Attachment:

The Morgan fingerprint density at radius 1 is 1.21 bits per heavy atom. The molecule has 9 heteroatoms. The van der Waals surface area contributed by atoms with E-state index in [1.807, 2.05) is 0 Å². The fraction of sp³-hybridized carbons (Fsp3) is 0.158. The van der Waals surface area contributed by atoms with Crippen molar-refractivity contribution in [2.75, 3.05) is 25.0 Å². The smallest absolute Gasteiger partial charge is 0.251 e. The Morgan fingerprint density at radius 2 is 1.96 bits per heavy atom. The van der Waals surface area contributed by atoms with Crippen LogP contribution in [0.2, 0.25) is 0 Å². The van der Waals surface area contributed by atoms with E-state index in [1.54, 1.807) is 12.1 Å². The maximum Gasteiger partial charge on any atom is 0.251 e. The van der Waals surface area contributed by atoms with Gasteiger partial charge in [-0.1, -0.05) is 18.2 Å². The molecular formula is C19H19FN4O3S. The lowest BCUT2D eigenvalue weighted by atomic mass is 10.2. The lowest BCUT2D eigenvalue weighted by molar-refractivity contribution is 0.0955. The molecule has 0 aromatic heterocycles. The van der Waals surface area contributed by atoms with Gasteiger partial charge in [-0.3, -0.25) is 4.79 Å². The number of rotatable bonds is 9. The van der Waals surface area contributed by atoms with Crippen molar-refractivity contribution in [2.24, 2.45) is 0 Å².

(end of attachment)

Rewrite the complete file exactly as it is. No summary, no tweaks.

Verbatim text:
The Morgan fingerprint density at radius 1 is 1.21 bits per heavy atom. The molecule has 9 heteroatoms. The van der Waals surface area contributed by atoms with E-state index in [1.807, 2.05) is 0 Å². The fraction of sp³-hybridized carbons (Fsp3) is 0.158. The van der Waals surface area contributed by atoms with Crippen molar-refractivity contribution in [2.75, 3.05) is 25.0 Å². The smallest absolute Gasteiger partial charge is 0.251 e. The Morgan fingerprint density at radius 2 is 1.96 bits per heavy atom. The van der Waals surface area contributed by atoms with Crippen LogP contribution in [0.2, 0.25) is 0 Å². The van der Waals surface area contributed by atoms with E-state index in [1.54, 1.807) is 12.1 Å². The maximum Gasteiger partial charge on any atom is 0.251 e. The van der Waals surface area contributed by atoms with Gasteiger partial charge in [-0.1, -0.05) is 18.2 Å². The molecular formula is C19H19FN4O3S. The lowest BCUT2D eigenvalue weighted by atomic mass is 10.2. The lowest BCUT2D eigenvalue weighted by molar-refractivity contribution is 0.0955. The molecule has 0 aromatic heterocycles. The van der Waals surface area contributed by atoms with Gasteiger partial charge in [-0.3, -0.25) is 4.79 Å². The number of rotatable bonds is 9. The van der Waals surface area contributed by atoms with Crippen molar-refractivity contribution in [2.24, 2.45) is 0 Å².